is obtained, where a_{ki} and b_{kj} in equations (4)-(6) are the numbers of atoms/cores y(k=1 _{k}(k=1.....k)in x^{zi}_{i} n_{iw} and in the j-th component of the system, resp. A core is perceived as non-transformable cluster of atoms, of the same elemental composition (expressed by chemical formula) and structure; the cores are involved only with fans. One can notice that: (a) N_{1} involved with H_{2}O as the species, (b) all N_{0i} related to water as the component of the system, and (c) all n_{i} = n_{iW} specified in f(H) and f(O), are cancelled within 2-f(O) - f(H) in aqueous media. The necessity of prior knowledge of n_{iW} values in the balancing procedure is thus avoided. All these regularities are valid for non-redox and redox systems. The elemental/core balances: f3..., f_{K}, interrelating the numbers of atoms/cores Y_{k} * H, O in components and species, are as follows

In an electrolytic system, with K elements/cores involved in it, where H and O do not participate as players, we arrange the elemental/core balances in the sequence f_{1}, f_{2}...,,,...,f_{K} , where K* is the number of fans. Then we formulate the linear combination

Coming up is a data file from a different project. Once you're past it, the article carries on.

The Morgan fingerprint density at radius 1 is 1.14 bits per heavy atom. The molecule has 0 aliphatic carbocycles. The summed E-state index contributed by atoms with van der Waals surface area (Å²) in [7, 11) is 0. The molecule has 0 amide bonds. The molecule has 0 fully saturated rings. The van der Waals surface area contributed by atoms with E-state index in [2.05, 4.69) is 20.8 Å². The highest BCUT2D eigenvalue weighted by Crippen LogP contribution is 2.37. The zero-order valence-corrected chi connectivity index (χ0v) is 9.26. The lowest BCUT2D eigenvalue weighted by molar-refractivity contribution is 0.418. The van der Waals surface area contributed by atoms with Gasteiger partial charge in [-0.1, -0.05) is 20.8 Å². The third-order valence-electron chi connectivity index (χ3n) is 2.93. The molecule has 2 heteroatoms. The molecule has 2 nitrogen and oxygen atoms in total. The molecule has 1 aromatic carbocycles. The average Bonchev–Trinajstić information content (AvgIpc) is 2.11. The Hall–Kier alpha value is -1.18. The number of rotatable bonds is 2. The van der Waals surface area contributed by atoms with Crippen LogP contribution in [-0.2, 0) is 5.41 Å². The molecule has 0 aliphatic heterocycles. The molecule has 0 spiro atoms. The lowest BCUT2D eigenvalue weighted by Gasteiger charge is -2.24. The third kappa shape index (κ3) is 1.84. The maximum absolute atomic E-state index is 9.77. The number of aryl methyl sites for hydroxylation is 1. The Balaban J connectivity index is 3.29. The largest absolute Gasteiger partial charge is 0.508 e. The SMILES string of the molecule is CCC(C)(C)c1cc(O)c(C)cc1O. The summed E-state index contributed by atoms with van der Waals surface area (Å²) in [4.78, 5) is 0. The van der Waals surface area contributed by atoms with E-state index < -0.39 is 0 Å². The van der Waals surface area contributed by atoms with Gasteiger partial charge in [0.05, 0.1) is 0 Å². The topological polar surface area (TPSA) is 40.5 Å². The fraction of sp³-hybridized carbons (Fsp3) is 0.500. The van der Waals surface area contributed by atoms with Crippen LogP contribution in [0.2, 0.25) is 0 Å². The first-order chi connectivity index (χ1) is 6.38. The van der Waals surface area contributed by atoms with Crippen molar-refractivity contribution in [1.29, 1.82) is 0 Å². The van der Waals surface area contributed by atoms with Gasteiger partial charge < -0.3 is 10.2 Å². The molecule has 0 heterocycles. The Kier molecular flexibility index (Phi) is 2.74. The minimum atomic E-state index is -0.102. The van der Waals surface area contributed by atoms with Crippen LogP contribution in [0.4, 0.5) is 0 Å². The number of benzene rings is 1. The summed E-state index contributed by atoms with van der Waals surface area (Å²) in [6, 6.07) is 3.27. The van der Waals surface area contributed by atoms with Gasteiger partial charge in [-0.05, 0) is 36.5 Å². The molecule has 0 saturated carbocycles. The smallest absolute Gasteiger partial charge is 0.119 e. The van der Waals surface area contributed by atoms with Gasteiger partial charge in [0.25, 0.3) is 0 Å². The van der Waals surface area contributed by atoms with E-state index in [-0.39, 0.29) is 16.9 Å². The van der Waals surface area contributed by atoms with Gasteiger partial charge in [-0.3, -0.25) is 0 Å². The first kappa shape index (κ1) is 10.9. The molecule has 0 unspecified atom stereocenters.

involving balances: f_{0}, f_{12}, f_{3}., f_{k}* for all fans. In particular, d1 = +1, d2 = -2.

In a non-redox system, we have K* = K fans, i.e., the number of players equals zero, K -K*= 0. In a redox system, we have K* fans, K* < K, i.e., the number of players equals K - K* (> 0). When the multipliers dk are equal to (or involved with) the oxidation num-bers (ONs) of the corresponding elements (k=1..., K) in fans of a non-redox system, then (Eq. 8) is transformed into identity, 0 = 0. This proves that f_{12} is not the independent equation in the set and then f^{o}, f^{3}....f^{K }is the
set of K-1 independent balances, composed of charge balance (f_{0}) and K-2 elemental/core balances f_{3},.,f_{K}. Referring now to a redox system, we state that the Eq. (8), i.e.,

involving the balances for all K* fans, with dk (k=1..., K*) equal to ONs of elements in fans, gives the balance involving only the com-ponents (N., N_{0}j) related to players in species and compounds, with coefficients equal to (or involved with) ONs of these elements. To facilitate the purposeful linear combination of the balances that enables to avoid possible/simple mistakes in the realization of the linear combination procedure, we apply the equivalent relations:

for elements with negative oxidation numbers, or

for elements with positive oxidation numbers, k 6 3., K; the change of places of numbers N_{i} for components and N_{0j} for species around equality sign is realized here.